In FHR European Ventures, hotel owners engaged an agent to sell their hotel. That agent was also engaged by potential buyers. The owners agreed to pay the agent a fee of €10 million upon sale. The agent, acting for the buyers, then negotiated the sale of the hotel for €211.5 million. The agent did not adequately disclose to the buyers the fee that would be received from the hotel owners. That fee therefore amounted to a bribe in English law.
The issue was whether the buyers had a proprietary claim to the fee of €10 million that the agent had received from the owners. The Supreme Court decided unanimously that they did. The judgment was given by Lord Neuberger. The Court decided that:
- It is not in doubt that:
- an agent owes a fiduciary duty to his principal;
- this is because the agent has undertaken to act for or on behalf of his principal in a particular matter in circumstances which give rise to a relationship of trust and confidence;
- as a result, the agent must not make a profit out of his trust, and must not place himself in a position in which his duty and his interest may conflict;
- an agent who acts for two principals with potentially conflicting interests without the informed consent of both is in breach of the obligation of undivided loyalty by putting himself in a position where his duty to one principal may conflict with his duty to the other.
- Where an agent acquires a benefit which came to his notice as a result of his fiduciary position, or pursuant to an opportunity which results from his fiduciary position, the general rule is that he is to be treated as having acquired the benefit on behalf of his principal.
- This means that “benefit” is “beneficially owned” by the principal, meaning it has a proprietary claim to it, or it can claim damages equal to the value of the benefit.
- There is no doubt that a principal can recover compensation for the receipt of a bribe, which will at least equal the amount of the briber. • The dispute in the present case was whether a principal has a proprietary claim to a bribe obtained by an agent in breach of his fiduciary duty to his principal.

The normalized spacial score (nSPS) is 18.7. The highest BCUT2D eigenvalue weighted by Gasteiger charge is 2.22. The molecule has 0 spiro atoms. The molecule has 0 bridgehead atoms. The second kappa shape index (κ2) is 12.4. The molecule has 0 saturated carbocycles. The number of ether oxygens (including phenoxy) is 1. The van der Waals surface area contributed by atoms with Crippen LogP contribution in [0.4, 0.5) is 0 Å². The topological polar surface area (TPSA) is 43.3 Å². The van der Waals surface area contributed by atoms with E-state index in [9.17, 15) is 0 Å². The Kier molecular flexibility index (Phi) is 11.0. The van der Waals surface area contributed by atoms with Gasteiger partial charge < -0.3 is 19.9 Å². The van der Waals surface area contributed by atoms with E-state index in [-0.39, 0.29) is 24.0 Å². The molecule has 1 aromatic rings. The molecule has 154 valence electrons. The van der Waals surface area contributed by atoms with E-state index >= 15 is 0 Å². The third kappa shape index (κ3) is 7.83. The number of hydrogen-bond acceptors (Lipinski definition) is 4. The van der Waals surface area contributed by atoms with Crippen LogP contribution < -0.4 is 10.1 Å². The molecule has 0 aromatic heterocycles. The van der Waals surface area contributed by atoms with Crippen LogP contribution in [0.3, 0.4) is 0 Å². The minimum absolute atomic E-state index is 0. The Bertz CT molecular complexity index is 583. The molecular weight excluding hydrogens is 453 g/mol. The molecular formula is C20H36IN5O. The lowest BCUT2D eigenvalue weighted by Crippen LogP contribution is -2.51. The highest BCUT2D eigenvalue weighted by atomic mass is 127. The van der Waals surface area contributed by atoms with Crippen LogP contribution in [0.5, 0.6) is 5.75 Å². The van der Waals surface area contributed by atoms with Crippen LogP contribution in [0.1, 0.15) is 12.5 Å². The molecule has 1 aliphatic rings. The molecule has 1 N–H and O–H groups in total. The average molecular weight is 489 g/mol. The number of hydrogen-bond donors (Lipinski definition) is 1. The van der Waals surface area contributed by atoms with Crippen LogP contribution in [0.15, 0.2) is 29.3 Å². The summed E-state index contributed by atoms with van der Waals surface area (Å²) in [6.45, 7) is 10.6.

- It is not possible, as a matter of pure legal authority, to identify any plainly right or plainly wrong answer to this question.
- However, bribes undermine trust, and considerations of practicality and public policy support the case that a bribe or secret commission accepted by an agent is held on trust for his principal.
- This position was supported, taken as a whole, by the cases that had previously considered the question. Those cases reaching a different conclusion should be overruled.
The decision is consistent with the famous Privy Council decision of Attorney General of Hong Kong v Reid  1 AC 324 (PC) (New Zealand). Reid was a corrupt prosecutor. He took bribes from criminals to obstruct their prosecutions. However, he invested those bribes wisely, buying land that increased almost four-fold in value.
The Hong Kong Government successfully claimed that Reid held all of the land on trust for it, the Court famously stating that: “Bribery is an evil practice which threatens the foundation of civilised society”, and equating bribes with stolen assets. This meant that the Government recovered the bribes and the profits made from investing those bribes. The reasoning developed as follows:
- The bribe belongs to the official;
- But it is unconscionable for the official to receive, and keep, a benefit in breach of the duties owed to a state;
- As a result, the official must pay the bribe to the state;
- The bribe should have been paid on receipt
- Equity considers “as done that which ought to be done”;
- On receipt, the bribe was therefore held by Reid on trust for the state.
The historical conflict was between a strict policy of ensuring that a bribe-taking official should be stripped of all the benefits that flow from the receipt of a bribe, and a strict but narrow application of the relevant conceptual principles. This issue has now been authoritatively and clearly settled by the Supreme Court. The decision that a bribe paid to a public official belongs to a state will strengthen the civil claims available to that state when it pursues the proceeds of corruption.